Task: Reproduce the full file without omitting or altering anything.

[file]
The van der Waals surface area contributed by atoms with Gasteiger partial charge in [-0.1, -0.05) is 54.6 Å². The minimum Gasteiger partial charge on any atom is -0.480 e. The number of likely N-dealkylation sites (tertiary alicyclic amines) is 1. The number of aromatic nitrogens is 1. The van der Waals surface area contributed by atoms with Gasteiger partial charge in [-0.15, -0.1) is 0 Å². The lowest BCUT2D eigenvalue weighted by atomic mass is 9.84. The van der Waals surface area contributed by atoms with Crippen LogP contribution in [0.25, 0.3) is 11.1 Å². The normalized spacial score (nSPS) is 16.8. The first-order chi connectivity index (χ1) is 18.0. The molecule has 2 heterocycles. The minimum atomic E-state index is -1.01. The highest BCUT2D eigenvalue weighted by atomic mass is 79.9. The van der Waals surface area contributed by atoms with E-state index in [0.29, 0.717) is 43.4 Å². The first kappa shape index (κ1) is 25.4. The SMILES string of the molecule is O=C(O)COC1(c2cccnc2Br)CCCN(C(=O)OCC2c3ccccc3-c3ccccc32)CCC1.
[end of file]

The van der Waals surface area contributed by atoms with Gasteiger partial charge in [-0.1, -0.05) is 54.6 Å². The minimum Gasteiger partial charge on any atom is -0.480 e. The number of likely N-dealkylation sites (tertiary alicyclic amines) is 1. The number of aromatic nitrogens is 1. The van der Waals surface area contributed by atoms with Gasteiger partial charge in [-0.15, -0.1) is 0 Å². The lowest BCUT2D eigenvalue weighted by atomic mass is 9.84. The van der Waals surface area contributed by atoms with Crippen LogP contribution in [0.25, 0.3) is 11.1 Å². The normalized spacial score (nSPS) is 16.8. The first-order chi connectivity index (χ1) is 18.0. The molecule has 2 heterocycles. The minimum atomic E-state index is -1.01. The highest BCUT2D eigenvalue weighted by atomic mass is 79.9. The van der Waals surface area contributed by atoms with E-state index in [0.29, 0.717) is 43.4 Å². The first kappa shape index (κ1) is 25.4. The SMILES string of the molecule is O=C(O)COC1(c2cccnc2Br)CCCN(C(=O)OCC2c3ccccc3-c3ccccc32)CCC1.